Home » Communication » Stumbling Stones Among Us

Stumbling Stones Among Us

stumbling stones among us croppedSome Scriptures cause me pain, especially when held in tension with others… seemingly conflicting ideas pulling at the soul, demanding wisdom… and let’s face it, wisdom can be exhausting. It’s so much easier to either throw caution to the wind or to develop a strict moral code in which every issue is settled through what I call toggle-switch morality. Click! Sin. Click! Not Sin. No thinking required. No tension. No pain. No mercy. No wisdom.

Discussions of Christian freedom in regard to matters of conscience, like the eating of meat sacrificed to idols in 1 Corinthians 8:1-13, or non-vegetarianism and the consumption of alcohol in Romans 14:1-23, stand in tension, even in those passages with the needs for both non-judgmentalism and love and care for those with weakness.

The conscience of some is strong; they’re little influenced by peer pressure, not easily ensnared by substances, able to walk through many a fire unsinged. By their example, however, they can easily lead weaker souls into destructive situations. If it’s okay for them, why not me?

Paul warns of this. 1 Corinthians 8:11  says, “And so by your knowledge this weak person is destroyed, the brother for whom Christ died.” Romans 14:15 concurs, “For if your brother is grieved by what you eat, you are no longer walking in love. By what you eat, do not destroy the one for whom Christ died.” Jesus died for them… what am I willing to do for them… or not do?

Let me illustrate.

My church growing up was rather liberal with alcohol. They regarded drunkenness as a sin, but seemed little bothered by skating boldly over thin, beer-soaked ice in that regard.

At a Christmas party held at a private residence, one of the guests, an elder’s wife, thought it would be funny to spike the punch. What a hoot it was when two married “recovering alcoholics” at the party drank the punch unawares, left driving drunk, and didn’t stop their alcohol fueled nightmare for days, finally calling my father to come help them.

Our youth group leader, a good man, a prosperous construction company owner, enjoyed a beer now then with the guys. He would hire teens from the church to keep them busy during the summers and to help cultivate their work ethic. His confiscation of my life one summer, demanding that I take a job with him, saved me from throwing over my morals during a rough patch in my walk with the Lord. I am forever grateful for his effect on my life. But… that occasional beer with the guys was the stimulus to a life of alcohol abuse for another of the teens. The man never boasted of his beer, he simply hired one of the teens who saw him on the job site with one. This encouraged this teen to accept a beer at a friend’s party. Only he found that alcohol for him was not an occasional thing. It snared him. He developed a drinking problem. He tried for a time in his late teens to break free, but eventually gave himself to it and walked away from Christ.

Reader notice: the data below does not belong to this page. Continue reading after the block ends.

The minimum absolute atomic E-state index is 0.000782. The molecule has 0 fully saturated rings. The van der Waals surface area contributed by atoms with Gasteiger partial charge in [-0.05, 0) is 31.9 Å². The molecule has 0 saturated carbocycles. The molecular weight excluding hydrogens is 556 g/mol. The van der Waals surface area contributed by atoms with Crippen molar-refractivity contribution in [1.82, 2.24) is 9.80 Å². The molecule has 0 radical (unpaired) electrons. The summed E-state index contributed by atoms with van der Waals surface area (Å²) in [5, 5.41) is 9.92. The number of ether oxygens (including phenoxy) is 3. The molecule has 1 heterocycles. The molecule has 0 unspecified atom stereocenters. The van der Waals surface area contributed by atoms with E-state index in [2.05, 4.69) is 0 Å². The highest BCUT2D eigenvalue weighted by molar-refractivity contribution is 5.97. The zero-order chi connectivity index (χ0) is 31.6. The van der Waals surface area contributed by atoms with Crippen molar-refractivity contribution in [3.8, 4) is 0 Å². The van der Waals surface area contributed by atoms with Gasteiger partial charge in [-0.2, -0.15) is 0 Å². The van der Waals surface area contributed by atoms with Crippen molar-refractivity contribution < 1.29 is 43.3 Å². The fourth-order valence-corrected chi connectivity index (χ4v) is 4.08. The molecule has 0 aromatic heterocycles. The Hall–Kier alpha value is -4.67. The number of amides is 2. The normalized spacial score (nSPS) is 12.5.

At another church, an acquaintance of mine had been saved out of a life of alcoholism. The doctors had told him that he’d destroyed his body and that if he didn’t stop drinking he would not live out the year. He was a mean drunk. He tried to change. He came to church. He got saved. He lived without alcohol for many years. He was no angel, but he tried hard to allow Christ to help him be a better man. Then at a guys party, some of those there, free in Jesus with a little alcohol, coaxed him. They waved away his refusal with promises that Jesus had changed him. A little couldn’t hurt him. Jesus would help him control himself. He was dead within a few months, just as the doctors had promised him. By the time he came to himself, it was too late. Meeting his wife one day at the door with desperate cries of pain and trouble, repenting in the hospital to his family for going back to the bottle, didn’t save his life. He was 39.

I ask myself, what do those involved in these situations think of their role? Do they accept any responsibility for what their freedom did to weaker souls for whom Christ died? What of me? How has my freedom hurt others unawares? What is my responsibility for unknown numbers who, lured on by my liberties, and at times by my sin, stumbled, fell, and, perhaps, fell away?

There are a lot of gray areas. Indeed, a wisdom approach to life as opposed to a toggle switch morality creates many of them. We face issues of TV, Movies, Music, Diet, Dress, Sexuality, Language, Jest, Dating… etc. We tussle with loving the sinner and hating the sin and are not always certain what lines to draw or exactly where to draw them when striving to do so.

When I was in youth group we would ask that same leader with the beer, “How far can we go? How much can we get away with without sin?” He always said the same thing. “If your goal is to be as self-indulgent as possible, you’ve already crossed the line.”

Leave a Reply

Your email address will not be published.

%d bloggers like this: